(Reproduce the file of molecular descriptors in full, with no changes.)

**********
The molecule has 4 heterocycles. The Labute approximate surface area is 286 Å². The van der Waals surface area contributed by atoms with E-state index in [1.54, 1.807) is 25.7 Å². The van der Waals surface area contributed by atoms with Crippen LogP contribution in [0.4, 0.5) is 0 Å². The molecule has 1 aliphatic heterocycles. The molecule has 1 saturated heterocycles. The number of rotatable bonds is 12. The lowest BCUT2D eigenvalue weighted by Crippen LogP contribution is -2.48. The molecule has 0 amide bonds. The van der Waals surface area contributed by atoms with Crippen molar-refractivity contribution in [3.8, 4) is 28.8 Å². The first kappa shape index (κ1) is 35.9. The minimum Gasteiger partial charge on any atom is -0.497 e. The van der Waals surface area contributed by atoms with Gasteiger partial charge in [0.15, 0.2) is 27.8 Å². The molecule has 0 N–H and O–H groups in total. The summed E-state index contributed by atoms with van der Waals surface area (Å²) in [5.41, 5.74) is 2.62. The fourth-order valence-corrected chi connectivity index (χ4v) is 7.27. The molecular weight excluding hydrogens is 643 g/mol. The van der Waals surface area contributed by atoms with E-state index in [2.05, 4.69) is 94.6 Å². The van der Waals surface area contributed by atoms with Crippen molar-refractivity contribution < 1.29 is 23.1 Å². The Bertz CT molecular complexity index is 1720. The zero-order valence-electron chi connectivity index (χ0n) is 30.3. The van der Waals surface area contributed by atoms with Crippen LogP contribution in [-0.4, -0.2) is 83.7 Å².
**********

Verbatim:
The molecule has 4 heterocycles. The Labute approximate surface area is 286 Å². The van der Waals surface area contributed by atoms with E-state index in [1.54, 1.807) is 25.7 Å². The van der Waals surface area contributed by atoms with Crippen LogP contribution in [0.4, 0.5) is 0 Å². The molecule has 1 aliphatic heterocycles. The molecule has 1 saturated heterocycles. The number of rotatable bonds is 12. The lowest BCUT2D eigenvalue weighted by Crippen LogP contribution is -2.48. The molecule has 0 amide bonds. The van der Waals surface area contributed by atoms with Crippen molar-refractivity contribution in [3.8, 4) is 28.8 Å². The first kappa shape index (κ1) is 35.9. The minimum Gasteiger partial charge on any atom is -0.497 e. The van der Waals surface area contributed by atoms with Gasteiger partial charge in [0.15, 0.2) is 27.8 Å². The molecule has 0 N–H and O–H groups in total. The summed E-state index contributed by atoms with van der Waals surface area (Å²) in [5.41, 5.74) is 2.62. The fourth-order valence-corrected chi connectivity index (χ4v) is 7.27. The molecular weight excluding hydrogens is 643 g/mol. The van der Waals surface area contributed by atoms with E-state index in [2.05, 4.69) is 94.6 Å². The van der Waals surface area contributed by atoms with Crippen molar-refractivity contribution < 1.29 is 23.1 Å². The Bertz CT molecular complexity index is 1720. The zero-order valence-electron chi connectivity index (χ0n) is 30.3. The van der Waals surface area contributed by atoms with Crippen LogP contribution in [-0.4, -0.2) is 83.7 Å².